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Wild Flower book

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Bcrazy 

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What I am going to reccomend is not so much a bee book but its Wild Flowers.

I like to find out what pollen grains the bees are bringing back to the hive and then I like to get a photograph of the plant involved.

The book I refer to is; Wild Flowers by Fitter,Fitter and Blamey it has over 1430 plants in colour and over 1950 species described.
I got mine on e-bay for ?5 and its a book I could not do without.

Regards;
 

Floss 

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That is really useful Bcrazy. I have no bees at the moment and having acquire a new house and garden a couple of years ago I am now looking at introducing new plants, shrubs and trees and top of my priority list are those for the bees I hope to get!

As a newbee can I ask how you determine what type of pollen your bees are collecting?

Floss
 

Bcrazy 

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Hi Floss,

Welcome to the world of beekeeping and also to this forum.

Being a newbee we on the forum expect you to ask all sorts of questions, so never be afraid to ask as someone will be able to help you.

Another good book is The Beekeepers Garden by Ted Hooper this explains all about tress shrubs and flowers to attract all insects. I think its still in print.

As a newbee can I ask how you determine what type of pollen your bees are collecting?
If I wish to know what the bees have been foraging on then I would take a sample of pollen and prepare it on a microscopic slide and this will show the individual pollen grains, then I look up in a book to see what plant the pollen comes from.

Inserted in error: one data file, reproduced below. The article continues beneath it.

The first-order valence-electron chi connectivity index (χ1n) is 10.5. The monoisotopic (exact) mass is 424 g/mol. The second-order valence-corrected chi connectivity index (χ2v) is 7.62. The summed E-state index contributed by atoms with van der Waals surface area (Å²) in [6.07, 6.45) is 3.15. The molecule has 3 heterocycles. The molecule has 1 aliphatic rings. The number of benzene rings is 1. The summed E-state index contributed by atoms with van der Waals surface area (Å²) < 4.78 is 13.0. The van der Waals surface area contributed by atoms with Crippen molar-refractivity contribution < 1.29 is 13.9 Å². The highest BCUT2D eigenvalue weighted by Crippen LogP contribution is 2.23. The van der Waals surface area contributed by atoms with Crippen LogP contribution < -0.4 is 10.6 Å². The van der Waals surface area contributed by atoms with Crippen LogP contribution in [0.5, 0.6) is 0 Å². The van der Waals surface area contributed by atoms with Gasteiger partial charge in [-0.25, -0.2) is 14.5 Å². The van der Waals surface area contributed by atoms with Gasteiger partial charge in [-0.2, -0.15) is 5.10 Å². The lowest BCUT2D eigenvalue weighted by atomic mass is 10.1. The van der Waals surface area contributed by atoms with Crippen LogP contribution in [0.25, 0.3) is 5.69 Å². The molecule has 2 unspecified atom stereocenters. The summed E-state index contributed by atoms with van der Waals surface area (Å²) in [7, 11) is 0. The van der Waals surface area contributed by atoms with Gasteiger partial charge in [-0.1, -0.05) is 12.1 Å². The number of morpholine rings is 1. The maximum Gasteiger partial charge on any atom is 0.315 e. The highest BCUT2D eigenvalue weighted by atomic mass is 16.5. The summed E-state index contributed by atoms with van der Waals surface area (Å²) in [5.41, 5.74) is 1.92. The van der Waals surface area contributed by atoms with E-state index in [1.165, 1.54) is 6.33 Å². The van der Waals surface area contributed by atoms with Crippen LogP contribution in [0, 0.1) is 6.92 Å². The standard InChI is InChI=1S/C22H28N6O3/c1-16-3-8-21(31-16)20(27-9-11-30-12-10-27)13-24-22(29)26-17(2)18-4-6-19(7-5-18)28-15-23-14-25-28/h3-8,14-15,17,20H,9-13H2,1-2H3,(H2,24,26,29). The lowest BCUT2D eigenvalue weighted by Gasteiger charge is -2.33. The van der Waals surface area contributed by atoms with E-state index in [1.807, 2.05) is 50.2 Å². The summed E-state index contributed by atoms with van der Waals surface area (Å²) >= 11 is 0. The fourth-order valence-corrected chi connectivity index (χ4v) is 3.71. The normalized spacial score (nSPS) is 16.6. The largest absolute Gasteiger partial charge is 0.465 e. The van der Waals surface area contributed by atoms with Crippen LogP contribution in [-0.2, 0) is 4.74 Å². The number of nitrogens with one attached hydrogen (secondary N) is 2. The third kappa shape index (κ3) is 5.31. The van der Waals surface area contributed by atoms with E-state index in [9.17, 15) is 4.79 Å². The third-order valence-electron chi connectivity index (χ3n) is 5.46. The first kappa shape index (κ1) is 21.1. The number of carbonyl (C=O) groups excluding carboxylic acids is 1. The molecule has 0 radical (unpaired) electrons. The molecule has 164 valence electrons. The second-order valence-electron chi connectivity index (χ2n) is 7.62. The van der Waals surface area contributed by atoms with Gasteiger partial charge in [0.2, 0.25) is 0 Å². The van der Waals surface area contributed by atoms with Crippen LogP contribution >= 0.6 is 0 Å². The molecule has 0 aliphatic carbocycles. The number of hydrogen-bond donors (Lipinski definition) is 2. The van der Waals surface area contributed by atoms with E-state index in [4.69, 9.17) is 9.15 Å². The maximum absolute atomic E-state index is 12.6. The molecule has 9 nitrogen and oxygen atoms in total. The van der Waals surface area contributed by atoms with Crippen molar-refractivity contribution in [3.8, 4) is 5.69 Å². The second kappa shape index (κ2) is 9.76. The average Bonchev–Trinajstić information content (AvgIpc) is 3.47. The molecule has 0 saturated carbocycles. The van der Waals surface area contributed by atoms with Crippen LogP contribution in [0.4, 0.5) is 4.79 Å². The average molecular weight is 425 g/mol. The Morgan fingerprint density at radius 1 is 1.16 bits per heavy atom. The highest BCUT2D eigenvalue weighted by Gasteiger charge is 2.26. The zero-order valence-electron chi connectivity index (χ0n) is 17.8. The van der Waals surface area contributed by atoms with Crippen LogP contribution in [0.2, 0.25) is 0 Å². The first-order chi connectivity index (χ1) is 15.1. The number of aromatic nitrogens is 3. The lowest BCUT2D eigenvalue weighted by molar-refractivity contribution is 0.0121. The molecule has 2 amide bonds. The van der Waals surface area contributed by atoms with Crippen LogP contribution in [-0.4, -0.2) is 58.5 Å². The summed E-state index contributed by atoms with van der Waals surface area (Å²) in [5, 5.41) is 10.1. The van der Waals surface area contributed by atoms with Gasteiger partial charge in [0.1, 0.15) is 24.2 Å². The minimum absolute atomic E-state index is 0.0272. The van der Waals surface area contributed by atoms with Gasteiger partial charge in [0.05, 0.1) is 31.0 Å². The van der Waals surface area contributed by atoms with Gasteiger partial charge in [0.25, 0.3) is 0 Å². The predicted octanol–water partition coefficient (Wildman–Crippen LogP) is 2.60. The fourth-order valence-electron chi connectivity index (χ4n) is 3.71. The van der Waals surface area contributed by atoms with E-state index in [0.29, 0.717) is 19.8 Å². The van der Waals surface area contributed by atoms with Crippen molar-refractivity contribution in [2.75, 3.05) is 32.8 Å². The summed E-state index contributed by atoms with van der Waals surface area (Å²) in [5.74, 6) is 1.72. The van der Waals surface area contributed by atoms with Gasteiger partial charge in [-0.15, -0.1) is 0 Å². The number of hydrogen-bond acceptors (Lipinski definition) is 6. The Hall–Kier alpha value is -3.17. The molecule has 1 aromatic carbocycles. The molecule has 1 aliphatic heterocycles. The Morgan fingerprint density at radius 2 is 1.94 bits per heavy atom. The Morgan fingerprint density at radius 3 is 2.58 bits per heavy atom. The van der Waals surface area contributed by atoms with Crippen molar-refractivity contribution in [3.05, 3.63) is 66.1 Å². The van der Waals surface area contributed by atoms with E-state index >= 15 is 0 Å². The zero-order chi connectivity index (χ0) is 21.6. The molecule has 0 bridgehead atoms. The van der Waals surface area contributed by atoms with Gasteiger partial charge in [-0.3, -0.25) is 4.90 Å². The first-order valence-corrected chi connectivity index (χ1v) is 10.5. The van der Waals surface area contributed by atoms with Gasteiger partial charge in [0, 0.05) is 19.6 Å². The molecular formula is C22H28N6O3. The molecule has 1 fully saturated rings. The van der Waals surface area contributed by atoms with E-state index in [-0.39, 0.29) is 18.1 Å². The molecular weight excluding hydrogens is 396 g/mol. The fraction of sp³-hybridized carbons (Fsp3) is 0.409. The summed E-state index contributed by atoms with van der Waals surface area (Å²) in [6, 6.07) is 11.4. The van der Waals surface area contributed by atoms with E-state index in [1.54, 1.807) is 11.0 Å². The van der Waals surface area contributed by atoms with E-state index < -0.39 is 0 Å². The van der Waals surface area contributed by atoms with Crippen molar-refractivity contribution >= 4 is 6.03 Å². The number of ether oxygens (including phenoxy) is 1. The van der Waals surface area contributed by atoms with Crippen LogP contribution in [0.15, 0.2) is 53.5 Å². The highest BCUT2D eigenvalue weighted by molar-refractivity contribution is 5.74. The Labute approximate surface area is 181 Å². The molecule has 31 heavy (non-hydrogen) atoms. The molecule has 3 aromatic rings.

Regards;
 

gavin 

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Hi Folks

Perhaps I could expand a little. An easy way to begin is just to watch bees on flowers and see the colour of the pollen load they are collecting, then watch at the hive. Some of the pollen they collect will be from further away, and after a few years of watching you get the hang of what some of the common types may look like - willow, oilseed rape, rosebay willowherb, clover and the like. Oilseed rape in particular can be abundant (as I may have mentioned in another thread!) and it typically leaves the bees messy and with a yellow stripe on their faces.

There are guides (such as Kirk's) which can help by showing you the likely colour of different pollen loads.

If you have a microscope a new world opens. You can then catch individual bees at the entrance and push off pollen loads with a grass stem, or insert a pollen sampler (fairly cheap plastic screen with holes for the bees to squeeze through, leaving their pollen loads behind). Then suspend a small part of one in a small volume of water on a slide and smear it across. I use a drop of warmed glycerol-gelatin with some Fucshin stain solution, then just add a coverslip on top.

Looking for pollen in honey (which may come along with the nectar or may fall in from pollen-collecting bees) is straightforward for those with access to the right equipment. I suspend a small quantity of honey in a small (1.5ml) plastic tube (about 6:1 ratio of water:honey, otherwise the pollen grains don't sink so well). Spin them down using a centrifuge for 5-10 min, pour off the liquid, resuspend in the very small quantity of fluid left, and smear on a slide and stain as before.

all the best

Gavin
 

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